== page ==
With two brand-new cards for the deck in Steward and The Locust God, as well as a week's worth of testing, our shell took on quite the makeover. We will break down new interactions momentarily, but first let's get to the list.
- 4 Birds of Paradise
- 1 Eternal Witness
- 4 Hunted Phantasm
- 1 Izzet Staticaster
- 1 Kiora's Follower
- 4 Nest Invader
- 4 Noble Hierarch
- 1 Restoration Angel
- 2 Steward of Solidarity
- 1 Thraben Doomsayer
- 1 Azami, Lady of Scrolls
- 1 Kiki-Jiki, Mirror Breaker
- 1 The Locust God
- 1 Dryad Arbor
The first huge change to the list that I have to call out or else it is easy to miss: Dryad Arbor. I was interested in Dryad Arbor from the start but decided to try out Khalni Garden in its place. Since then, I have reconsidered and Arbor has been amazing. It triggers Intruder Alarm in very much the same way that Khalni Garden does and it will still draw you a card off Beck. But on top of that, Dryad Arbor gives us some more nifty interactions.
First of all, it is a zero-cost creature, which comes up in multiple ways. It can be Chord of Calling-ed for using only three mana or creatures, which can be a crucial tool to outrace an opposing combo deck at times. Remember that Dryad Arbor untaps with Intruder Alarm, so it can effectively sub into our combos in place of a Birds of Paradise or Noble Hierarch for our mana purposes. Having an effective cost of zero also allows us to Aether Vial Dryad Arbor in the turn we have cast our Vial. This means we can untap on turn 2 with two lands on the battlefield and a Vial on one counter. I also went ahead and added a Misty Rainforest to the list so we can have some fast Dryad Arbor action at times, which allows us even more flexibility.
Kiora's Follower is another neat addition since last week. The idea here is that we basically gain another mana creature that happens to have a ton of additional synergy with our other cards. We can untap Aether Vial for a second use in a turn. We can untap Izzet Staticaster to take down 2/2s. We can untap Steward of Solidarity to work around exert. We even can access a few new combo interactions once Follower is in the list
Hour of Devastation adds a ton of depth to our already deep shell. We gain a lot more ways to wiggle out of situations and into a combo kill seemingly out of nowhere. Let's actually go over these new combo interactions that we have access to; in addition to the five core combo endgames we broke down last week, we have picked up four more.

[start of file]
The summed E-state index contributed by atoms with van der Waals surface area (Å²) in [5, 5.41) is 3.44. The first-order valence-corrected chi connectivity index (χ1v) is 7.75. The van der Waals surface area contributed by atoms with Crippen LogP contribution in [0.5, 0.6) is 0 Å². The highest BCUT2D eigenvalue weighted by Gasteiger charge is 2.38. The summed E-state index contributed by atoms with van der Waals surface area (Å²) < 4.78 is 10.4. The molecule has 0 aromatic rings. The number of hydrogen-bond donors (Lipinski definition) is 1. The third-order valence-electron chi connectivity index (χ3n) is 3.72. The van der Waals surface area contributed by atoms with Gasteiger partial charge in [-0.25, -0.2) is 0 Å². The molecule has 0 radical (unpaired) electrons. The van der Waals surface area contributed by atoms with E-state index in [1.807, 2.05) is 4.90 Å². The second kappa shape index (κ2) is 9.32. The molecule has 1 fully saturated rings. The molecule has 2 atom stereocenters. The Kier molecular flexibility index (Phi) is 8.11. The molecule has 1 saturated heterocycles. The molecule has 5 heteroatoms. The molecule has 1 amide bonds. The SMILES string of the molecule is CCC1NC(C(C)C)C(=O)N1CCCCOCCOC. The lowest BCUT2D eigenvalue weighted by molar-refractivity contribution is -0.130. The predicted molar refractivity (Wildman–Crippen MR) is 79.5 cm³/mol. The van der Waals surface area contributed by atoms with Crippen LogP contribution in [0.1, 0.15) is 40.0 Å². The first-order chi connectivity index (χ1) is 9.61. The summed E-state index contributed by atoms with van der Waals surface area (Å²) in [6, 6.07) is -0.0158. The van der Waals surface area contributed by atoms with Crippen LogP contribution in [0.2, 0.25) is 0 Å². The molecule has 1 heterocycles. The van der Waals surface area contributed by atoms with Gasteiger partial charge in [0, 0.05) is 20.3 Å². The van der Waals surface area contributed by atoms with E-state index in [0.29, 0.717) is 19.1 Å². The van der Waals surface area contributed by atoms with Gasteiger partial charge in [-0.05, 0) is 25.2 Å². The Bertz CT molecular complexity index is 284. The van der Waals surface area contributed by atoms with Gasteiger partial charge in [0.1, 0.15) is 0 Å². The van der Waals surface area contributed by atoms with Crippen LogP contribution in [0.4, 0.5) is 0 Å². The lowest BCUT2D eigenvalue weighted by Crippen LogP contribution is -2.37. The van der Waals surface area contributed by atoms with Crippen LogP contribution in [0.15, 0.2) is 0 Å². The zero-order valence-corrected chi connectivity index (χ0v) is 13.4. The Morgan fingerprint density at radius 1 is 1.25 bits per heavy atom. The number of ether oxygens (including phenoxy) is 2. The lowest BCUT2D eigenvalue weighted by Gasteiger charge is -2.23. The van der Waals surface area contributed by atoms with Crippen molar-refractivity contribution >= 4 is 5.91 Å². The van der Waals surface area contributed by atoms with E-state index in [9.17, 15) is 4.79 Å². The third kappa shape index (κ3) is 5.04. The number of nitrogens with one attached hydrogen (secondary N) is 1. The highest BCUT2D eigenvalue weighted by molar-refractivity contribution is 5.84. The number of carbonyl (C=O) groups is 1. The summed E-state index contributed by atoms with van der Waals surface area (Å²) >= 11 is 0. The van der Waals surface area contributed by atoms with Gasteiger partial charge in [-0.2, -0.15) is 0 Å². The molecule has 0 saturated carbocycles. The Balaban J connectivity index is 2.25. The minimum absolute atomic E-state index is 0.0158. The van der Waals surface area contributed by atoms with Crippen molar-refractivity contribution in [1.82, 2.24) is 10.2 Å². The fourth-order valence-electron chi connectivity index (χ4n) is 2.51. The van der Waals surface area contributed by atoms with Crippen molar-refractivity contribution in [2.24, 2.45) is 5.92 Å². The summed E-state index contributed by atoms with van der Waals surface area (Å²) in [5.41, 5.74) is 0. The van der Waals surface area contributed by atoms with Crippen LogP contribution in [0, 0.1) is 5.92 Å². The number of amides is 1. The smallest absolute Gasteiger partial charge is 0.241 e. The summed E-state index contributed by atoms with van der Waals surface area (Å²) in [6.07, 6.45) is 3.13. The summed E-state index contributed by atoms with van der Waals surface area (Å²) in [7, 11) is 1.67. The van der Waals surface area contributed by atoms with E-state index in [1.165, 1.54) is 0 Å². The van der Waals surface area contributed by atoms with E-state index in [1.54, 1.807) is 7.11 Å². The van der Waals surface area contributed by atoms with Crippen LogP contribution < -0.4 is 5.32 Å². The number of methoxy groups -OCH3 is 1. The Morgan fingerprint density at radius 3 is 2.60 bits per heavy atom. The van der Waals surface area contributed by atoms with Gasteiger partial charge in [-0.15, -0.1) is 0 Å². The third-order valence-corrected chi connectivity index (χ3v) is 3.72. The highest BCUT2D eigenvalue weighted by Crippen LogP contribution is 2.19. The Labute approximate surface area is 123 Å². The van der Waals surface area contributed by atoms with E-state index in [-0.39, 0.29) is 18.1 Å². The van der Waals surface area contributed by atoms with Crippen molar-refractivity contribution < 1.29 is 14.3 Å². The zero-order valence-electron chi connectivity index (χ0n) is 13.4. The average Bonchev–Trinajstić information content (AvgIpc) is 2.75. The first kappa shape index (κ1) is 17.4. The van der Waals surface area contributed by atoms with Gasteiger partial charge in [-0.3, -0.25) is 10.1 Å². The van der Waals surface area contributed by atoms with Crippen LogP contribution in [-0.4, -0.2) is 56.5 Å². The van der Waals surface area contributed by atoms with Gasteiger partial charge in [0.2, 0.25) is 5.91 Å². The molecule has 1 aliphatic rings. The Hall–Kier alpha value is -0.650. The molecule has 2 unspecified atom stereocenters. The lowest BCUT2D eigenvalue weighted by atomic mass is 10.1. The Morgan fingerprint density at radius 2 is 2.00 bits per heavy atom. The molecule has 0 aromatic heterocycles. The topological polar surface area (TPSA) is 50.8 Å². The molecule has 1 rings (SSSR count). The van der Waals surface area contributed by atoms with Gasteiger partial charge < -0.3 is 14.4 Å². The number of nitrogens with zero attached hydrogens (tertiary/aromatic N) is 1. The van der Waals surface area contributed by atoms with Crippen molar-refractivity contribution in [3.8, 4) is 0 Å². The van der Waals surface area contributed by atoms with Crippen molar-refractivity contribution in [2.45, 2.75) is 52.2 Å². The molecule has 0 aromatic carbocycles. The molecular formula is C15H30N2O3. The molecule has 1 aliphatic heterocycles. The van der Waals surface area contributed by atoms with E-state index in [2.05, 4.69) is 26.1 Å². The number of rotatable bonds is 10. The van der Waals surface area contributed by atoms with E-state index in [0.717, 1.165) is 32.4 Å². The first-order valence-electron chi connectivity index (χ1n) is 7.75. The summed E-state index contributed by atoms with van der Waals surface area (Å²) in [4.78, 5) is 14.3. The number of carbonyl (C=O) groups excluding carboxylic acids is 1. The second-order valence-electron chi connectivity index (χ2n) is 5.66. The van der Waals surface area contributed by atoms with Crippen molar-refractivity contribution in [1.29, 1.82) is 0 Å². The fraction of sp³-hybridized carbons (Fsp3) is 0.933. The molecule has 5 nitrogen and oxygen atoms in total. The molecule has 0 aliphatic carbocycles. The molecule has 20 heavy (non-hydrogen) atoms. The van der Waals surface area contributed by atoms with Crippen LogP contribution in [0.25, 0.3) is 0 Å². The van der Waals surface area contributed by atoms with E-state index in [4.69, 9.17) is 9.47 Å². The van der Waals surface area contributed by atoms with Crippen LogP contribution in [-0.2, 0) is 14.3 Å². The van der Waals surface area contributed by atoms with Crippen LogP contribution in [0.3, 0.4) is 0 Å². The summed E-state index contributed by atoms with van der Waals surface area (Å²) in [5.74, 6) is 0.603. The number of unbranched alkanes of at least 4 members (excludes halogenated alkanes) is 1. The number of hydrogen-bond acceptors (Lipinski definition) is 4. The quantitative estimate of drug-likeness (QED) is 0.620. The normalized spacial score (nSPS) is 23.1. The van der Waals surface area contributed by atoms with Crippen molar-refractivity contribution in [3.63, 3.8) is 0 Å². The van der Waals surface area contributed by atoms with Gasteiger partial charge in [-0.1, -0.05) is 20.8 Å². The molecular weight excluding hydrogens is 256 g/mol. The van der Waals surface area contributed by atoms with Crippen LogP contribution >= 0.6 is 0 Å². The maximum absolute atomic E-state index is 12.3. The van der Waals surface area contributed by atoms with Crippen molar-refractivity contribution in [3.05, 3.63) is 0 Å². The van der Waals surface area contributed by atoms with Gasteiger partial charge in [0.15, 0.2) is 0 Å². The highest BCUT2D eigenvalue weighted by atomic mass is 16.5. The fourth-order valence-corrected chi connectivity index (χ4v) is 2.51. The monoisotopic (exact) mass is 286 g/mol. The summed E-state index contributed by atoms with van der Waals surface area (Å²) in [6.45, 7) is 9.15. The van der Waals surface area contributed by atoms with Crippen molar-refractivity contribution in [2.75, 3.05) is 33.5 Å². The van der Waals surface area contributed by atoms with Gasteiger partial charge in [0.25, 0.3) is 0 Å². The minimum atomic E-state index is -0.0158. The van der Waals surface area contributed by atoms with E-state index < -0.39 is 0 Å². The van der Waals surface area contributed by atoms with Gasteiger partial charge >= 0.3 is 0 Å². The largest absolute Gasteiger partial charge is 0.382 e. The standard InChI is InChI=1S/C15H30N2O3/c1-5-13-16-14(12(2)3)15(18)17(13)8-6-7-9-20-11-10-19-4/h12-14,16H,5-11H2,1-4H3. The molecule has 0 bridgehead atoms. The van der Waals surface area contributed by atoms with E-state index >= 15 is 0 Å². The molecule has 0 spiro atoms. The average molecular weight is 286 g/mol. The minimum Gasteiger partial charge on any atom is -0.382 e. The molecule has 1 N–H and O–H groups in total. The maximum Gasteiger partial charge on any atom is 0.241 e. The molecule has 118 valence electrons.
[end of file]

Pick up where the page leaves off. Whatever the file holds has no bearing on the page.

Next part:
Steward of Solidarity + Intruder Alarm - This creates arbitrarily large numbers 1/1 vigilance creatures, which can occasionally be an advantage over the typical 1/1s that Sprout Swarm and Thraben Doomsayer Provide but will usually function the same.
Azami, Lady of Scrolls + The Locust God + Intruder Alarm - I mentioned this as an afterthought last week but figured I would detail it better here. Azami plus Intruder Alarm functionally replaces Beck, allowing you to go arbitrarily large with The Locust God. Every activation of Azami puts a 1/1 Locust onto the battlefield, which will trigger Intruder Alarm and allow you to continue.
Kiora's Follower + Kiki-Jiki, Mirror Breaker - This is a backdoor Kiki-Jiki target that can stand in for Restoration Angel when need be. The catch here is that this particular combo only works on the opponent's end step. Each copy of Kiora's Follower will need to tap in order to untap Kiki-Jiki, so they cannot attack in the same turn. If done on the opponent's end step, however, all of those tokens will survive until the end of your turn, allowing you to attacking for lethal in the interim.
Kiora's Follower + Forbidden Orchard + Intruder Alarm - This combo allows you to generate arbitrarily large numbers of mana and untaps at the expense of generating an army for your opponent. If you add Beck to this mixture, you get to draw your deck as well. This is not necessarily a combo you are ever looking for, but sometimes it will fall into your lap, so it is important to recognize its existence.
Our sideboard has also been greatly improved with a more thought-out set of silver bullets. Most of these are relatively straightforward, so I won't go into them now, but expect a matchup guide and sideboard guide out of me in a few weeks once I can begin testing this on Magic Online!
One card from Hour of Devastation you will not see in this list is Pride Sovereign. While Sovereign does work with Intruder Alarm, it requires that you have a mana creature out alongside it (and Dryad Arbor does not count). If you check that box off, this does amount to an arbitrarily large number of lifelinking Cats and a gigantic Pride Sovereign that can attack that turn, but rarely will either of these facts matter when the alternative is an equal number of 1/1 tokens and a Kiki-Jiki to win that turn.